Since its conception, blockchain has mainly been used as a platform to facilitate cryptocurrency transactions. Only recently have we started seeing alternative uses of blockchain-based technology. Blockchain’s inherent features like distributed data, cryptographic security, immutability, and infinitely expanding capacity make it a natural fit for the ever-evolving video game landscape.
While blockchain is not without its drawbacks, let’s take a look at some of the pros of building a game around blockchain-based technology. You can’t cheat with blockchain, third parties cryptographically vet all in game audits regardless of the game’s rules. As I mentioned in my previous post, the blockchain doesn’t have a single point-of-failure and therefore is not subject to distributed denial of service (DDoS) attacks. Because blockchain is peer-to-peer, developers do not need to worry about expensive bandwidth or server costs. Online games will have infinite longevity because they won’t be reliant on the developers to maintain a dedicated server.
Studios can offset development costs by selling an in-game currency, building a decentralized currency directly into the game that can also be traded outside of the game. With no central authority, like in a peer-to-peer networked game, there would be no argument over who shot first. There wouldn’t be a “host” benefiting from lower latency. In a peer-to-peer match, the game ends if the host disconnects. This wouldn’t be a problem on the blockchain because there is no host.
The biggest problem with gaming on the blockchain is speed. Blockchain is just too slow. In a real-time multiplayer game, a simple action can trigger a cascade of state changes. This would take a huge toll on the framerate as every single state change is verified on the blockchain. Of course, every blockchain-based multiplayer game would also need to have its own currency to incentivize the cryptography required to facilitate state changes.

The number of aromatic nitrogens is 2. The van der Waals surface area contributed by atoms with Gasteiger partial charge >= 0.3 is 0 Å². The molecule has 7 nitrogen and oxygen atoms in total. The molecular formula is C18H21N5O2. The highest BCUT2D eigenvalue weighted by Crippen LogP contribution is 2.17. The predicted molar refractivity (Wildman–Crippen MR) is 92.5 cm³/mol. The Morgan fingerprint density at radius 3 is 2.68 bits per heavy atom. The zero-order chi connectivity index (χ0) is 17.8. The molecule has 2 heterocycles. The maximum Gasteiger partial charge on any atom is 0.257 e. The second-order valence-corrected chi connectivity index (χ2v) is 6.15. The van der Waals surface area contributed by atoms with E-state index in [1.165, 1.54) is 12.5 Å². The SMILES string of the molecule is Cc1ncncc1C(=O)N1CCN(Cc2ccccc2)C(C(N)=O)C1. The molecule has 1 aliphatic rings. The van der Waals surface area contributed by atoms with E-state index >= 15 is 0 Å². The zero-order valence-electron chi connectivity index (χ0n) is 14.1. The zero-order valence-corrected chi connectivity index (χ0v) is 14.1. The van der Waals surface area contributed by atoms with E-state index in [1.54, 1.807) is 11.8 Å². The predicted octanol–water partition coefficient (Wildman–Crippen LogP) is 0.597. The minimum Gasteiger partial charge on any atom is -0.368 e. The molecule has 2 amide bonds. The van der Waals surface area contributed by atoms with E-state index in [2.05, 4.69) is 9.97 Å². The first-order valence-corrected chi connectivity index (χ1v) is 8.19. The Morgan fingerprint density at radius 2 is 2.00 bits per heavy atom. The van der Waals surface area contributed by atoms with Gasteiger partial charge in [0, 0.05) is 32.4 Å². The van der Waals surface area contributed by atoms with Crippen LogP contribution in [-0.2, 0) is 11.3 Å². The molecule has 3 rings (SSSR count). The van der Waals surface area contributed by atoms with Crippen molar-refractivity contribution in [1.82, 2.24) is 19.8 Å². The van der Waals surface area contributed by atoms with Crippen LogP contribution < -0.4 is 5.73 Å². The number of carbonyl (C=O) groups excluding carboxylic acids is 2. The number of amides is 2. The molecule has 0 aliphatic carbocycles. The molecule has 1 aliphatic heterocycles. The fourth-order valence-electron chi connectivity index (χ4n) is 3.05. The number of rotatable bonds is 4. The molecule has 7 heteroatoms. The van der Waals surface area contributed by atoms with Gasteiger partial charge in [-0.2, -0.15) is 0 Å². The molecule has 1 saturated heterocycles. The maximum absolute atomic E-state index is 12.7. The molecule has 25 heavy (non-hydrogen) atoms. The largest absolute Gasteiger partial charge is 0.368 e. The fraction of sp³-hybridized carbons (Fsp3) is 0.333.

We have already seen a few examples of blockchain based games like Cryptokitties, a virtual cat collecting and breeding game. Etheremon is a similar game, very obviously inspired by Pokémon. While these games are relatively simple, Lordmancer II is a blockchain-based, massively multiplayer online role-playing game (MMORPG) currently in beta for mobile. Blockchain could also work well in turn-based strategy games, where latency and frame-rate are not a factor. In asynchronous multiplayer games like Words with Friends, hours or even days can pass between turns.
One of the major issues with cryptocurrency is that there just aren’t a lot of uses for it. Cryptocurrency is a natural fit for games with microtransactions, because it gives players the option to trade their hard-earned in-game currency outside of the game.
While there are a handful of unique benefits to blockchain-based multiplayer, they are very specific and are only relevant in certain types of games. The fact that blockchain is essentially unusable in real-time games is a pretty significant drawback. That being said, games designed with blockchain in mind can have really interesting and unique hooks. With blockchain still in its relative infancy there is a lot of room for expansion in the video game industry.